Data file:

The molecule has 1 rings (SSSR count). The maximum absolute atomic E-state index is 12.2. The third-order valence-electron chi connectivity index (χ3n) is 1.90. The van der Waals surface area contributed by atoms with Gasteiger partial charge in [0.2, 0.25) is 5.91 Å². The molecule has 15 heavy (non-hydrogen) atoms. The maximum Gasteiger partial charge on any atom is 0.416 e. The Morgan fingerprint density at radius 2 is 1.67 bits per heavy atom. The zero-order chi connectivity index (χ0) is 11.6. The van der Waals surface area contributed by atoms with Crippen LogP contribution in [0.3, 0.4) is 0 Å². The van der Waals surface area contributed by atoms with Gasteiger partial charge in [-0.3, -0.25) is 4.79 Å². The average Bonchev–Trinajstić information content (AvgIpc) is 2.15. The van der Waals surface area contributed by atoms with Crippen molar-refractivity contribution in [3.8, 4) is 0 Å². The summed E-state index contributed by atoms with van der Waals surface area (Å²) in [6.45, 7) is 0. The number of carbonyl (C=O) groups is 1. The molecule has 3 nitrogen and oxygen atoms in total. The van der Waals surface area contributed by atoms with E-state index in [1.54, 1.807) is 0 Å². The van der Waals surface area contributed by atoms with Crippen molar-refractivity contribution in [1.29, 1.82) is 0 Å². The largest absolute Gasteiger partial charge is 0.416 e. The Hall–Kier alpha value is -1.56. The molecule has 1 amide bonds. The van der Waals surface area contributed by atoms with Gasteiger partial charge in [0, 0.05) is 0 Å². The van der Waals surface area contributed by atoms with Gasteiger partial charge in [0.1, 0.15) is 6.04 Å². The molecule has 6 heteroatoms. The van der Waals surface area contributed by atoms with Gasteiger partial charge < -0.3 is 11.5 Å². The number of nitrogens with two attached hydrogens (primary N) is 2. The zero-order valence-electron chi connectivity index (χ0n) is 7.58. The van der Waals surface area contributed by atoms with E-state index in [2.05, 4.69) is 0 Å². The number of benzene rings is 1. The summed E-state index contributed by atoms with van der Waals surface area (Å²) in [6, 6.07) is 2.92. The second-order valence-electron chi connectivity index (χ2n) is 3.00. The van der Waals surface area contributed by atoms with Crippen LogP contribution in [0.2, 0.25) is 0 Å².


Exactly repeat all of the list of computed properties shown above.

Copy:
The molecule has 1 rings (SSSR count). The maximum absolute atomic E-state index is 12.2. The third-order valence-electron chi connectivity index (χ3n) is 1.90. The van der Waals surface area contributed by atoms with Gasteiger partial charge in [0.2, 0.25) is 5.91 Å². The molecule has 15 heavy (non-hydrogen) atoms. The maximum Gasteiger partial charge on any atom is 0.416 e. The Morgan fingerprint density at radius 2 is 1.67 bits per heavy atom. The zero-order chi connectivity index (χ0) is 11.6. The van der Waals surface area contributed by atoms with Crippen LogP contribution in [0.3, 0.4) is 0 Å². The van der Waals surface area contributed by atoms with Gasteiger partial charge in [-0.3, -0.25) is 4.79 Å². The average Bonchev–Trinajstić information content (AvgIpc) is 2.15. The van der Waals surface area contributed by atoms with Crippen molar-refractivity contribution in [3.8, 4) is 0 Å². The summed E-state index contributed by atoms with van der Waals surface area (Å²) in [6.45, 7) is 0. The number of carbonyl (C=O) groups is 1. The molecule has 3 nitrogen and oxygen atoms in total. The van der Waals surface area contributed by atoms with E-state index in [1.54, 1.807) is 0 Å². The van der Waals surface area contributed by atoms with Crippen molar-refractivity contribution in [1.29, 1.82) is 0 Å². The largest absolute Gasteiger partial charge is 0.416 e. The Hall–Kier alpha value is -1.56. The molecule has 1 amide bonds. The van der Waals surface area contributed by atoms with Gasteiger partial charge in [0, 0.05) is 0 Å². The van der Waals surface area contributed by atoms with Gasteiger partial charge in [0.1, 0.15) is 6.04 Å². The molecule has 6 heteroatoms. The van der Waals surface area contributed by atoms with Gasteiger partial charge < -0.3 is 11.5 Å². The number of nitrogens with two attached hydrogens (primary N) is 2. The zero-order valence-electron chi connectivity index (χ0n) is 7.58. The van der Waals surface area contributed by atoms with E-state index in [2.05, 4.69) is 0 Å². The number of benzene rings is 1. The summed E-state index contributed by atoms with van der Waals surface area (Å²) in [6, 6.07) is 2.92. The second-order valence-electron chi connectivity index (χ2n) is 3.00. The van der Waals surface area contributed by atoms with Crippen LogP contribution in [0.2, 0.25) is 0 Å².